Erasmus, the student exchange programme, is one of the EU’s greatest success stories. Now, we want to open it to everyone.

 

Mention European politics to a random sample of today’s young people and you will be lucky to get much more than shrugs or blank stares. But mention Erasmus, the EU’s flagship student mobility scheme, to those same young people and you’ll see their faces light up. And for good reason. A few years ago, headlines trumpeted that the one millionth ‘Erasmus baby’ had been born. But this well-known benefit of the world’s biggest crossborder study scheme, expected or otherwise, is only a side-effect. First and foremost, Erasmus is one of the best ways for today’s young people to gain invaluable cultural experiences, educational opportunities, language skills, career options and lifelong friendships. No wonder Erasmus is widely recognised as one of the EU’s biggest success stories. And make no mistake about it: a scheme on this scale simply couldn’t have come into existence without the solid framework of pan-continental cooperation that we have built in the European Union. Erasmus, like the EU itself, is a hard-won achievement that we should all be proud of.

 

Erasmus gives a significant boost to young people’s educational, career and cultural horizons — a boost that they desperately need in today’s Europe.

Building a better Europe

But just as Erasmus needs Europe, so Europe needs Erasmus. The benefits of taking part don’t just belong to the individual participants. Setting aside the scheme’s more amorous benefits and the resulting ‘Erasmus babies’, Erasmus gives a significant boost to young people’s educational, career and cultural horizons — a boost that they desperately need in today’s Europe. But at the same time, Europe gains citizens who are broader minded, better informed and more internationally oriented. To put it bluntly, it’s that much harder for someone to vote for a right-wing politician who wants to close borders or cut off cooperation if he or she owes some of the best years of their life to exactly those things. Incidentally, this is one of the reasons Umberto Eco thought that Erasmus should be compulsory: through Erasmus, we don’t just build better young people, we build a better Europe.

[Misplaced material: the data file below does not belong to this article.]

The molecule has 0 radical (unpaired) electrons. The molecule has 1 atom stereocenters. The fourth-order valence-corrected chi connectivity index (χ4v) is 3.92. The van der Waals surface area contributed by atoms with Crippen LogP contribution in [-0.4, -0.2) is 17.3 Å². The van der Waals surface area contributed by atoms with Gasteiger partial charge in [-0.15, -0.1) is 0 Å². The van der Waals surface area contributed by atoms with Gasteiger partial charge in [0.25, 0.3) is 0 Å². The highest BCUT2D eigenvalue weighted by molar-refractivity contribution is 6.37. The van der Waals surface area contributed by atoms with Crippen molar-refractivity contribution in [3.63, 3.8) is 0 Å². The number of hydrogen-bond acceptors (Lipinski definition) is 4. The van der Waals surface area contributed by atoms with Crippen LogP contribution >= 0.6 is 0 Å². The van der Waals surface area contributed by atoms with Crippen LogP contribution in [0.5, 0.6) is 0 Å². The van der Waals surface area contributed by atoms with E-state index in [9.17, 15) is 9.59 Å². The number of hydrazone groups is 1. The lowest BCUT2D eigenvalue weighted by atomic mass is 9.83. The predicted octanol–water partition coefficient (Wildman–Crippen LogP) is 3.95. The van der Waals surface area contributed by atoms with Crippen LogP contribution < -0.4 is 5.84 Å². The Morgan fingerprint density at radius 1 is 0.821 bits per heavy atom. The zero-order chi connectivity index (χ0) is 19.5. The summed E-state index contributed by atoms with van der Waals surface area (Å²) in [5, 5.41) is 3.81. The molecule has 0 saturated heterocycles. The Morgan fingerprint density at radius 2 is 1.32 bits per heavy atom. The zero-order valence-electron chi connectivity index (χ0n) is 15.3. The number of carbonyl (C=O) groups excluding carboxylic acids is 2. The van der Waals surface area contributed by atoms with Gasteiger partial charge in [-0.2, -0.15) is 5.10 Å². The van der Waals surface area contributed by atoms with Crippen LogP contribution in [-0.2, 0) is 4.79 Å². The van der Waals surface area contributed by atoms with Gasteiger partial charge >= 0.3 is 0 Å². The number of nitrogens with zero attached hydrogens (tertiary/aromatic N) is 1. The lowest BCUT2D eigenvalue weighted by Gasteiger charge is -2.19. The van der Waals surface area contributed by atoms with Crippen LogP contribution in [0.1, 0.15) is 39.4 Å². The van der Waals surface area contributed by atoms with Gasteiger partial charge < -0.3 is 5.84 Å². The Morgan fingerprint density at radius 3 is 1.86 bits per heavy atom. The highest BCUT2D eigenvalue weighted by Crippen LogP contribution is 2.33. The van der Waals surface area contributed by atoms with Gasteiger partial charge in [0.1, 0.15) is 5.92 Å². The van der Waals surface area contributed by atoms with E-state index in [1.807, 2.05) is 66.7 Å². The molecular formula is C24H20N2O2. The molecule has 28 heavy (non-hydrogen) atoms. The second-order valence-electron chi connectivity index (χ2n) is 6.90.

At the Party of European Socialists, we know a good thing when we see it. And we want more. The current incarnation, Erasmus+, is fantastic but, despite high demand and constant expansion, participation is still too limited. This has to change. We believe that everyone should have the chance to study abroad, whether as part of a university course, vocational training or even at high school.That’s why the message ‘Erasmus for all’ is a key part of our Youth Plan, one of our major political campaigns. And we’ve already had some notable success. Thanks to pressure from our political family, the EU student mobility target is now for at least 20 percent of Europe’s higher education graduates to have studied abroad. The deadline is 2020—but so far we are nowhere near.

Making Erasmus more accessible

So, we need to make the Erasmus scheme more accessible. Application procedures must be simplified and made more user-friendly. Administrative barriers to entry must be removed, especially when it comes to recognition, ensuring that employers and educational institutions across Europe recognise the value of a period spent studying or working in another country.

Currently, only one in ten Erasmus students comes from a disadvantaged group — even though participants from these groups have even more to gain from the experience than those in more privileged positions.

Many of Europe’s young people also face social barriers to taking part. Despite the existence of some limited funds for less well-off families, taking part in an Erasmus exchange still represents a significant financial commitment, which can exclude students from poorer backgrounds, as well as those who face disadvantages such as disability, social status, health-related conditions or geographic remoteness. Currently, only one in ten Erasmus students comes from a disadvantaged group — even though participants from these groups have even more to gain from the experience than those in more privileged positions. This must change. We call for more targeted financial support to really open Erasmus to all.

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And we also want to extend access to Erasmus in two more key ways. Firstly, we want to strengthen the high school dimension: school students, just like those at university, can benefit enormously from the cultural, educational and social opportunities that studying abroad can offer. Secondly, just as importantly, we want to break the mould of presenting Erasmus as a scheme just for those on conventional university courses. Right now, fewer than 20 percent of Erasmus students are taking part in vocational training or apprenticeships. We want to drastically increase this number, so that Erasmus participation can cut across educational boundaries as well as social and economic class.

Erasmus is not just a vital way to improve the lives and broaden the horizons of Europe’s young people. It’s also a hugely successful scheme for creating (yes, in more ways than one!) the next generation of positive, outward-looking young Europeans — something that we believe Europe needs now more than ever.

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